I maintain that Vietnam was just a long, long macro-battle (with many micro battles) in the greater Cold War against the Soviet Union and tyrannical totalitarianism and Marxism. Ultimately, we won that war but I think that in the grand scheme of things, the Vietnam conflict was not as major a battle as many people felt it was at the time.

I don’t think we can say the same about Iraq. We need to win this thing. Right now, in Baghdad, Fallujah and against the Shiites in the southern region of the country, we can not lose our resolve. We must install a pro-American government in Iraq. The new government should be Democratic if possible, but that is not necessary.

Let’s learn the lesson of Vietnam. It’s different than the lesson that the left seemed to have learned. It’s time to ignore the naysayers and charge forth by doing what is right in Iraq. It is important we win the greater battle of Iraq.
9 posted on 04/23/2004 11:55:28 AM PDT by GmbyMan (John Kerry-America's first Flip Flopper Hip Hopper!)
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To: frithguild
With the success of North Vietnam, Pol Pot rises to power in Cambodia. Millions die wuth most having their hands bound and a blue plastic bag put over their head.

Their blood and suffering is on the hands of those of the ilk of Hanoi Jane and John Kerry.

I once heard that Hell was having to suffer the same consequences of what your thoughts, words, and deeds inflicted on the lives of other people...for eternity.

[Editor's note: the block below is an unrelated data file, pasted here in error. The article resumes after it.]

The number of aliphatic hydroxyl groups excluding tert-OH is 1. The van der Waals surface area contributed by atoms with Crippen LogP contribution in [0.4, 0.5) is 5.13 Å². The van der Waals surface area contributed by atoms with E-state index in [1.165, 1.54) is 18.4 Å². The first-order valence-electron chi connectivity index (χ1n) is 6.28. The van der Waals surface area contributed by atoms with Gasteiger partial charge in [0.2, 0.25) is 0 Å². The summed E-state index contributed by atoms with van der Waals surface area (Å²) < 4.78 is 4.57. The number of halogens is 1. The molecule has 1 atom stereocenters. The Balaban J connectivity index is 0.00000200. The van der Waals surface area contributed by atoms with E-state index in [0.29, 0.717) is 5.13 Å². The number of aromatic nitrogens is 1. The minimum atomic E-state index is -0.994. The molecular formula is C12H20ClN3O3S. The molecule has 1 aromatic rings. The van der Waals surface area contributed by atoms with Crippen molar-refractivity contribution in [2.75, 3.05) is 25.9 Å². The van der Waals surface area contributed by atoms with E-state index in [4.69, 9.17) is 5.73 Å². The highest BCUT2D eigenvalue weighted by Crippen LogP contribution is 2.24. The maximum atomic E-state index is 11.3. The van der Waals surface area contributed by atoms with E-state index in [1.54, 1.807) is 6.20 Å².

10 posted on 04/23/2004 11:56:40 AM PDT by N. Theknow
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To: robowombat; admin
This "article" does not link to the Wall Street Journal but to a web blog that does not credit an author and claims "Taken from The Wall Street Journal, Thursday August 3, 1995" Hard to reliably count on where it originates.
11 posted on 04/23/2004 12:37:33 PM PDT by misunderestimated
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To: robowombat
Click below to read Kerry's seditious part in "Winter Soldier."

"Winter Soldier"
12 posted on 04/23/2004 12:42:00 PM PDT by Smartass (BUSH & CHENEY 2004 - THE BEST GET BETTER)
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To: robowombat
13 posted on 04/23/2004 1:01:09 PM PDT by DeaconRed (sKerry did a flip flop, stepped on a pop top, got a purple heart.)
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To: robowombat
14 posted on 04/23/2004 1:36:59 PM PDT by aposiopetic
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To: robowombat
Notice the part about supply lines?

If "insurgents"/"terrorists"/"scumbags" in Iraq are being supplied from Syria, Iran, etc., our generals MUST have authority to cut off those supply lines, politics be damned.

Anyone else wondering why there seems to be an endless supply of explosives and heavy weapons available to the bad guys?
15 posted on 04/23/2004 1:38:06 PM PDT by jimbokun
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To: robowombat; archy; risk; joesnuffy; river rat; Squantos; tet68
Now, our liberal commie 'rat traitors want to do the same thing again: turn Iraq into a stinging defeat by destroying home front morale.


16 posted on 04/23/2004 1:42:30 PM PDT by Travis McGee (----- -----)
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To: robowombat
The NV didn't win, we left Vietnam because many Americans, especially the politicians running the show, didn't have the guts to see it through to the end.
17 posted on 04/23/2004 1:43:52 PM PDT by O.C. - Old Cracker (When the cracker gets old, you wind up with Old Cracker. - O.C.)
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To: robowombat
bump for later...Thanks!
18 posted on 04/23/2004 4:32:23 PM PDT by lainde (Heads up...We're coming and we've got tongue blades!!)